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GlenWyvis’ green whisky distillery opens


GlenWyvis distillery, Scotland’s first crowdfunded whisky distillery and 100% green energy-powered, is set to open tomorrow, St Andrew’s Day (30 November).

GlenWyvis distillery green
Green whisky: GlenWyvis distillery is powered by a wind turbine, hydro scheme, solar panels and a biomass boiler

The completion of the £3.8m distillery project in Dingwall, which began in 2015, brings whisky distilling back to the area for the first time in 90 years, and will be marked by an opening ceremony attended by thousands of GlenWyvis’ shareholders.

More than 3,000 people from the local area and beyond own a stake in the distillery, each investing from as little as £10 up to £100,000.

Following its official opening, GlenWyvis expects to begin distilling by the end of the year, producing a ‘green, grassy’ style of whisky, matured predominantly in American oak casks.

Spearheaded by retired Army officer and helicopter pilot John McKenzie, who assumes the role of managing director and founder, GlenWyvis has been financed almost entirely through crowdfunding.

McKenzie said: ‘I’d like to think of us in the future as being the Brewdog of the distilling world. The difference is that no single person or small group will benefit from it.

‘The risk is spread currently among over 3,000 people, and the reward will be spread as well.

‘The profits will be reinvested to assist other projects. In the meantime, the immediate effect is the regeneration of my hometown, the area of Dingwall.’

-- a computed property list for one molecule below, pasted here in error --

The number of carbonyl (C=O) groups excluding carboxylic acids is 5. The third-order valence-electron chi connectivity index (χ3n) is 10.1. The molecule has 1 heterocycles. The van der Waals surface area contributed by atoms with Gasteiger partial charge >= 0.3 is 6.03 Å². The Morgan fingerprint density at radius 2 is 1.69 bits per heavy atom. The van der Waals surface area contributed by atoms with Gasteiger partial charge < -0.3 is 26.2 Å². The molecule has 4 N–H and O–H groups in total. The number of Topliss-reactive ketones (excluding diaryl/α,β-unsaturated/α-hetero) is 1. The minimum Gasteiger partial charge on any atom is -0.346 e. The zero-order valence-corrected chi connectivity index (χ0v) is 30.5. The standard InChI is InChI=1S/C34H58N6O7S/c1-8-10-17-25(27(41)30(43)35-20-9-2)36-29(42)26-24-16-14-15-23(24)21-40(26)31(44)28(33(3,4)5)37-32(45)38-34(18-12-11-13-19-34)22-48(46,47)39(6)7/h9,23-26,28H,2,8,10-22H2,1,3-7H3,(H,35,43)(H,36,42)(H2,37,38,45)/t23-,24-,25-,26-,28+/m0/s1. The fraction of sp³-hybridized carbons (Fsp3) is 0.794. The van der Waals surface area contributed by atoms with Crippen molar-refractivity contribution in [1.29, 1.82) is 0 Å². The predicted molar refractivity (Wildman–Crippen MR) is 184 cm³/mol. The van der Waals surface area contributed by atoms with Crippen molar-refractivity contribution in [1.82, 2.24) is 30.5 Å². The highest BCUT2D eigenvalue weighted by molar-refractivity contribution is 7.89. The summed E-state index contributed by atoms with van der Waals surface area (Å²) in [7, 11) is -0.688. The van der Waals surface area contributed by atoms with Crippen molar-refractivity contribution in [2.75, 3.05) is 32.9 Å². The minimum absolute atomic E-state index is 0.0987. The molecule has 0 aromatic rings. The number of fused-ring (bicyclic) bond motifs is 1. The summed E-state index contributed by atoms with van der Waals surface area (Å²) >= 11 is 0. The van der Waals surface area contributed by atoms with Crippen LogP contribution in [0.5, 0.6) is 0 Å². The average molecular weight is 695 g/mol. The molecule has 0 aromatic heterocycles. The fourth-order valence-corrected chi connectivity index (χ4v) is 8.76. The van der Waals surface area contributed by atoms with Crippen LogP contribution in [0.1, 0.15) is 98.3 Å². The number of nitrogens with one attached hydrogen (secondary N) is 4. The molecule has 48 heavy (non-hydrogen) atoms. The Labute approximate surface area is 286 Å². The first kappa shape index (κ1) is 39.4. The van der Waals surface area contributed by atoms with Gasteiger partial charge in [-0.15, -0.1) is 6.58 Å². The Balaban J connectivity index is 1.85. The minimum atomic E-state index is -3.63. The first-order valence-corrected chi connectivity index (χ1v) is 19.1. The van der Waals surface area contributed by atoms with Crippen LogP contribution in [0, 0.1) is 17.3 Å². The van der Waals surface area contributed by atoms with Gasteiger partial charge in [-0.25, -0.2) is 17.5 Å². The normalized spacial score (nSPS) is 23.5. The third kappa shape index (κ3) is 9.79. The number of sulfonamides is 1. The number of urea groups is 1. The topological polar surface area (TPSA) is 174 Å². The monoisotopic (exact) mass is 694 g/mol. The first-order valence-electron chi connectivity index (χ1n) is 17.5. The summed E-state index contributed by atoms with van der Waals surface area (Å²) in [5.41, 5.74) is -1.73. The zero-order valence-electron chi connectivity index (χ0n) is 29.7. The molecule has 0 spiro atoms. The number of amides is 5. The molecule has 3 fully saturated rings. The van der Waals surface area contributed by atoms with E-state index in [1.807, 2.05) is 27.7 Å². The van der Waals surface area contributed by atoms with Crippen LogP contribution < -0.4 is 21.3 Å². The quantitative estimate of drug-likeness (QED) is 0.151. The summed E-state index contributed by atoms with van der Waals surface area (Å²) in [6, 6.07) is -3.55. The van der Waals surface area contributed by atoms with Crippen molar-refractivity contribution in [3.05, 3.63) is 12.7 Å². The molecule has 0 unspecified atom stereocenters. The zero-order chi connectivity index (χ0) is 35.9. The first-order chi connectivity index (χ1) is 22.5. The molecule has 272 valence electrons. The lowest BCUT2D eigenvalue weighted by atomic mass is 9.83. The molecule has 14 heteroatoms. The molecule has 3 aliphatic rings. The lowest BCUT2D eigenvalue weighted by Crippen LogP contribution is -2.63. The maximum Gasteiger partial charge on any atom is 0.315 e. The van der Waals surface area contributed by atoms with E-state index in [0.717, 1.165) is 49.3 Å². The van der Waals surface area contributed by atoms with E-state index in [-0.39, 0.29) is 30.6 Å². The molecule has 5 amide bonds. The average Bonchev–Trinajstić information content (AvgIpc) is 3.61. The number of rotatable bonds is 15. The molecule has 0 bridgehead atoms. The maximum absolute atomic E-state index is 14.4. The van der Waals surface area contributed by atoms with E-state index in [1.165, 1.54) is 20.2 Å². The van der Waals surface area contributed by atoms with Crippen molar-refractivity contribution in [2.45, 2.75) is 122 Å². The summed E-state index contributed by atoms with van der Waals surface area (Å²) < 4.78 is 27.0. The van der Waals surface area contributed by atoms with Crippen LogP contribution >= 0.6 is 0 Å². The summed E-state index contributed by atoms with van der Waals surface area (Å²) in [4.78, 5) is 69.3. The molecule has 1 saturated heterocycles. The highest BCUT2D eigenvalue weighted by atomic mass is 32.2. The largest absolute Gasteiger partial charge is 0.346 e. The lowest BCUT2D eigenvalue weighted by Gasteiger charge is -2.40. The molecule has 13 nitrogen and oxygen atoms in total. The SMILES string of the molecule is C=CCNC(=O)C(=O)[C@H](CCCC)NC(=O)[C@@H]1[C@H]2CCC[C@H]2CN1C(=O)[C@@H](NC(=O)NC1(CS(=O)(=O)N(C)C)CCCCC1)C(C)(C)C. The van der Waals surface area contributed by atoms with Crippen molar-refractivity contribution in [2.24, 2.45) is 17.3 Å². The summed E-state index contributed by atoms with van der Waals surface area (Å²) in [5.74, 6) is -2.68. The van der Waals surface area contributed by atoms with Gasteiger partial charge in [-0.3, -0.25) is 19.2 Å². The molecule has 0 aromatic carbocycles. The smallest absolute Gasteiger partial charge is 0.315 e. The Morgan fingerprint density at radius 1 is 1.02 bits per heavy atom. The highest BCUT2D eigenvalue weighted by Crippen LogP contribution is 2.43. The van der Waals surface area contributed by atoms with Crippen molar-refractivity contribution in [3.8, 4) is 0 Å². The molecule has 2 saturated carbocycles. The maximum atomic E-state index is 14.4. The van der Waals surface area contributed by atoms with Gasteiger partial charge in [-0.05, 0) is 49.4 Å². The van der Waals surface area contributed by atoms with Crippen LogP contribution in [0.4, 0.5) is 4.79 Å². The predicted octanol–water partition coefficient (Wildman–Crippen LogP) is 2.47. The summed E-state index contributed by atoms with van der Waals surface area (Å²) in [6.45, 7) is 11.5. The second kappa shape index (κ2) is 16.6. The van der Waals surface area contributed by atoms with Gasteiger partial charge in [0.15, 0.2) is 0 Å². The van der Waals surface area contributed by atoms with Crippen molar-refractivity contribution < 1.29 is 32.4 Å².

‘Craft’ distillery: GlenWyvis’ stills will only produce up to 140,000 litres of spirit each year

GlenWyvis marks the return of malt whisky production to Dingwall following the closure of the original Ben Wyvis distillery and nearby Glenskiach in 1926 – distilleries that inspired the GlenWyvis name.

Also situated nearby was the famed Ferintosh distillery, the closure of which in 1785 was lamented by Robert Burns in his poem, Scotch Drink.

GlenWyvis distillery has the capacity to produce 140,000 litres of pure alcohol a year, all of which will be matured on-site and made using locally-sourced barley from the Highland Grain co-operative.

Former Mortlach distiller Duncan Tait, one of GlenWyvis’ original investors, joined the project last week as master distiller.

As well as overseeing the distillery’s whisky production, Tait will also manage the production of GlenWyvis gin, currently being made at Unst’s Saxa Vord distillery, but which will be brought in-house in early 2018.

GlenWyvis will be powered by 100% renewable energy from an on-site wind turbine, hydro-electric scheme and solar panels, while a woodchip-fuelled boiler will provide steam for the stills.

The distillery also uses an electric car and is considering the purchase of an electric bus to provide tours to the site’s expected 10,000 visitors a year.

Discover more about GlenWyvis distillery’s whisky and history.

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